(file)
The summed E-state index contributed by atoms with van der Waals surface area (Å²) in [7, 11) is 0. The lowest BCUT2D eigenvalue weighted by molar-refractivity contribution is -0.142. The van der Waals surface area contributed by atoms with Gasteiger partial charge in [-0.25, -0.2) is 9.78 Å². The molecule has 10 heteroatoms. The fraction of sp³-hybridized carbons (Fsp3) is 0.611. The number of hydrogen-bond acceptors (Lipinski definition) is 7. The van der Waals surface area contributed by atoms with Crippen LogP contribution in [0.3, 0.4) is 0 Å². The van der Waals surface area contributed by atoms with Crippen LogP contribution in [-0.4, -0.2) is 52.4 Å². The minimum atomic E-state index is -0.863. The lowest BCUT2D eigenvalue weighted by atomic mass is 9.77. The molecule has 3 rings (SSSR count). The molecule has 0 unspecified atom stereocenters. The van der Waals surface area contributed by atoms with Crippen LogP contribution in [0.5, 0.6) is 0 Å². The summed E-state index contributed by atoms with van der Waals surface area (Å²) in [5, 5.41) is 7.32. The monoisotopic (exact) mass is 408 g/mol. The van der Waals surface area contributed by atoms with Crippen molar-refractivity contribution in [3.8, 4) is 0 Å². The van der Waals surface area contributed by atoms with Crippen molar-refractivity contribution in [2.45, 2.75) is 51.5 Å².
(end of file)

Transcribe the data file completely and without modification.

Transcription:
The summed E-state index contributed by atoms with van der Waals surface area (Å²) in [7, 11) is 0. The lowest BCUT2D eigenvalue weighted by molar-refractivity contribution is -0.142. The van der Waals surface area contributed by atoms with Gasteiger partial charge in [-0.25, -0.2) is 9.78 Å². The molecule has 10 heteroatoms. The fraction of sp³-hybridized carbons (Fsp3) is 0.611. The number of hydrogen-bond acceptors (Lipinski definition) is 7. The van der Waals surface area contributed by atoms with Crippen LogP contribution in [0.3, 0.4) is 0 Å². The van der Waals surface area contributed by atoms with Crippen LogP contribution in [-0.4, -0.2) is 52.4 Å². The minimum atomic E-state index is -0.863. The lowest BCUT2D eigenvalue weighted by atomic mass is 9.77. The molecule has 3 rings (SSSR count). The molecule has 0 unspecified atom stereocenters. The van der Waals surface area contributed by atoms with Crippen LogP contribution in [0.5, 0.6) is 0 Å². The summed E-state index contributed by atoms with van der Waals surface area (Å²) in [5, 5.41) is 7.32. The monoisotopic (exact) mass is 408 g/mol. The van der Waals surface area contributed by atoms with Crippen molar-refractivity contribution in [3.8, 4) is 0 Å². The van der Waals surface area contributed by atoms with Crippen molar-refractivity contribution in [2.45, 2.75) is 51.5 Å².